The Office for National Statistics attributes the actual fall in GDP to the bad weather in December, but we have been clear that even without that effect, the numbers were disappointing. In the past week, there have been more encouraging survey data showing services, construction, retail and especially manufacturing all growing more strongly—something the Opposition have been mysteriously silent about.
The VAT increase, like the other measures we are taking, helps to deal with the record Budget deficit that we inherited from the Labour party. By dealing with that, we have provided financial stability for the British economy. That has also been made clear by the previous Chancellor, the right hon. Member for Edinburgh South West (Mr Darling), who would also have gone ahead with a VAT increase.
Given that the last quarter of last year saw a big real increase in public spending and a further big increase in debt, does that not show that there is no necessary connection between those things and growth and that it would be quite wrong to think that spending and borrowing more would solve the problem?
My right hon. Friend is absolutely correct. Of course, in December, the Government were spending, in real terms, a record amount. I make the point again that we inherited a record Budget deficit. I believe that Labour’s plan, set out in its March Budget, was to start cuts in April this year. We have set out a credible plan and we are awaiting one from Labour.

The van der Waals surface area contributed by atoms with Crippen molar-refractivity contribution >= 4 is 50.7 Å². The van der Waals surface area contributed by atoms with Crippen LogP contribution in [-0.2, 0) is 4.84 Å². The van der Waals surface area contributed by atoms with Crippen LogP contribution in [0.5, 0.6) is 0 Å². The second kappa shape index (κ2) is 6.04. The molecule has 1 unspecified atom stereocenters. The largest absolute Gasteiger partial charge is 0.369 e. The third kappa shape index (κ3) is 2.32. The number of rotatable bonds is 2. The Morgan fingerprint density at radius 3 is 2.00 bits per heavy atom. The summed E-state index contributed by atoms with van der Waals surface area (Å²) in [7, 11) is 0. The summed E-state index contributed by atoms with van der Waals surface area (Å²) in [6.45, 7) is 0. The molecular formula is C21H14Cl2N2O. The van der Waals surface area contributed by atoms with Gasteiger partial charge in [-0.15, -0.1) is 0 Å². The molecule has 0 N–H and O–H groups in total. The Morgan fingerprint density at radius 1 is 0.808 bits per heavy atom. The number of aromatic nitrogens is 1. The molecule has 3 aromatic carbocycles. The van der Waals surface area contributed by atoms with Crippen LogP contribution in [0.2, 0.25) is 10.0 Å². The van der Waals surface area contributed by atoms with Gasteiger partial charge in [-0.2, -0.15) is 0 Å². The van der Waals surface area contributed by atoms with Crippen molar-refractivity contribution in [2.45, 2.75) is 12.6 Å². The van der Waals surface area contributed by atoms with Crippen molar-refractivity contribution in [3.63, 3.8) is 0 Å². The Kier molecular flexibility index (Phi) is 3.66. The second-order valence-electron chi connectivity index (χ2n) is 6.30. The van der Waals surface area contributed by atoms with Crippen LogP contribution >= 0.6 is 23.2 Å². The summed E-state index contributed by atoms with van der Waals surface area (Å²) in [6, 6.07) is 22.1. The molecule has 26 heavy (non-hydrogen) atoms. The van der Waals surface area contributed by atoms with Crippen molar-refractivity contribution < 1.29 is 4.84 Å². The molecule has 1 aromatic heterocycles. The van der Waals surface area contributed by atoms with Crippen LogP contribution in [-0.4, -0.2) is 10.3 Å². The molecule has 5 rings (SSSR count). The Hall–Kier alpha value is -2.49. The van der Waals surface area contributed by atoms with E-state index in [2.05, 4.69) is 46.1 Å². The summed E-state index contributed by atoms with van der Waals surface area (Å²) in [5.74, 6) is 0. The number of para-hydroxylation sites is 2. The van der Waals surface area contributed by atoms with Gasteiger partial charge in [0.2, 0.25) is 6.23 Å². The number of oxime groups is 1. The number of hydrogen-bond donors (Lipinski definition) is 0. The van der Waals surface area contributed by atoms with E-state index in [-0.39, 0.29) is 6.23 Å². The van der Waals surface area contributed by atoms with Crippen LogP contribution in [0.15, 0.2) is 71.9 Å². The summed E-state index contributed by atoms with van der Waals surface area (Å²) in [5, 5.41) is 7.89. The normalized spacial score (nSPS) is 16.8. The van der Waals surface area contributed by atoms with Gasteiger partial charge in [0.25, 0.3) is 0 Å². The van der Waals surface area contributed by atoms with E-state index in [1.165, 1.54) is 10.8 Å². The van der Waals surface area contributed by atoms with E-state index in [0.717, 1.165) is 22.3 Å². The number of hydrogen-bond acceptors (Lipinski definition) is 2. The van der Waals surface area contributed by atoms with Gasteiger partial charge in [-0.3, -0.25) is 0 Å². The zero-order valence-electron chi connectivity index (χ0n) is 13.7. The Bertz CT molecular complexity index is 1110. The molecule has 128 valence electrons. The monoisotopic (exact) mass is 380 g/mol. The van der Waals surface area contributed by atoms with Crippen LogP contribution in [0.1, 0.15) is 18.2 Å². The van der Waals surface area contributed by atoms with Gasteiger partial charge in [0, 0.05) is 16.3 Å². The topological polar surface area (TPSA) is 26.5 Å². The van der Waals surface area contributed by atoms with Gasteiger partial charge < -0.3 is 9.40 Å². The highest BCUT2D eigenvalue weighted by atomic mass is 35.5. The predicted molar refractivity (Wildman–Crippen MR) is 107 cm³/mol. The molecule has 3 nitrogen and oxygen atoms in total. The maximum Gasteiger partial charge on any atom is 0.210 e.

The figures underline that the economy is not out of the danger zone. Does the Chancellor know of the concern expressed by the Recruitment and Employment Confederation about a new lost generation of unemployed young people of the kind we saw in the ’80s and ’90s? What assessment has he made of measures the Government can take to avoid that problem?
The right hon. Gentleman is absolutely right that unemployment went up by 1 million under the previous Government. We know that even in the good years, the problem of youth unemployment increased and that we as a country were not able to do much about it. This Government are determined to tackle that head-on with reform of the welfare system so that it always pays to work and, at the same time, with the new Work programme, which will give young people the skills and opportunities they need to get off those unemployment rolls.
In giving evidence before the Treasury Committee, Lord Turnbull made it clear that spending as a proportion of GDP should be nearer 40% than the current level of nearly 50%. The OECD has said that the deficit will retard growth. Will the Chancellor make more of the case that action is needed to tackle the deficit not just on financial grounds but to help release the wealth-creating sectors of the economy?
My hon. Friend is clearly correct that it is unsustainable for the Government to be consuming almost 50% of national income. Lord Turnbull observes that under Labour and Conservative Governments in the past, the number was closer to 40%. Of course, the deficit reduction plan that we have set out brings that about.